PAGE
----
The scheme was refused by Norwich City Council on the basis of harm caused by the height and mass of the building on the amenity of neighbouring residents and heritage assets. Lanpro successfully argued that the scheme design would not cause harm to the Conservation Area or nearby heritage assets and limited harm to the amenity of neighbouring residential properties.

The scheme will meet an identified need for student accommodation as evidenced by Norwich City Council which will help to release family housing back into the private market. The development will also deliver a long-held aspiration of the City Council to have a pedestrian connection between Queens Road and Surrey Street which help to provide a more direct link between these part of the City and the train station.  The Inspector concluded that the development would be of social and economic benefit and that any harm would not significantly and demonstrably outweigh these benefits.

The 252 unit new build student residential scheme includes significant urban realm improvements and provides a new east west pedestrian link to Norwich mainline railway station, delivering part of the City council masterplan vision for this area.

The proposal includes significant urban realm improvements and provides a new east-west pedestrian link to Norwich railway station, delivering part of the city council St Stephens masterplan vision for this area; alongside delivering a series of external spaces including; public, semi-private and private spaces.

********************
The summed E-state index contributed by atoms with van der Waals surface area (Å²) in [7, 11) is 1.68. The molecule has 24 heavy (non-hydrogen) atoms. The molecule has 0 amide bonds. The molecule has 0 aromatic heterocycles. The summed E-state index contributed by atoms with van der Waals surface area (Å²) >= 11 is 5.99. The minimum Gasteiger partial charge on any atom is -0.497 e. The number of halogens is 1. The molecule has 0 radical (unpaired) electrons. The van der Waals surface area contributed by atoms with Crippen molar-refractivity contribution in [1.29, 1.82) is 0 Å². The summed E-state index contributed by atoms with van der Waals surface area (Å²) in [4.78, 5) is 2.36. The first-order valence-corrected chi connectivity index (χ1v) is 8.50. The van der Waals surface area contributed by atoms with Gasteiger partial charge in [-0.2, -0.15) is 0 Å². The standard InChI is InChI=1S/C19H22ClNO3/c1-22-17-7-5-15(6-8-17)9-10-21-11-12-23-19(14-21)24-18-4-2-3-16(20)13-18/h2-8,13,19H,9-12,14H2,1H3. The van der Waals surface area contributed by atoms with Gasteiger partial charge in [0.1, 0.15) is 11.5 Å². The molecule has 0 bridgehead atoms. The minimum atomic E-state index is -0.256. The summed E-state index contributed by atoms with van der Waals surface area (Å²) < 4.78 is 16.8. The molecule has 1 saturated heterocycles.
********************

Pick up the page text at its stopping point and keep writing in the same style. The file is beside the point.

The main planted pedestrian walkway through the site is designed to accommodate large volumes of pedestrian footfall.  Perpendicular to this, a small planted square to Surrey Street signals the main entrance to the building, providing a place to meet and socialise.  A further recreational square off the main pedestrian walkway provides a resting, meeting and people watching point with a ‘green’ ambiance for use by the general public.

The design of the scheme is broken down in scale into three clearly defined buildings. The block which faces Queens Road provide scale to match the neighbouring Sentinel House, whilst also acting as a focal marker for the new pedestrian link. Vertical zinc cladding is used to express the recessed top floor and at ground floor the cycle store gates, student study space and main entrance are expressed in corten steel. The adjacent buff brick clad building steps down acting as a linking element to the Surrey Street building which steps down in scale to take reference from the existing street frontage and massing along Surrey Street.; with common room spaces expressed with corner windows overlooking onto Surrey Street and St.Katerine’s Yard walk.

When complete, the projects will comprise the regeneration of an entire city block in the heart of Norwich.

Project: Duke Street
Council Name: Norwich City Council
Disciplines:
Planning + Development
Landscape Architecture
Masterplanning + Urban Design
Architecture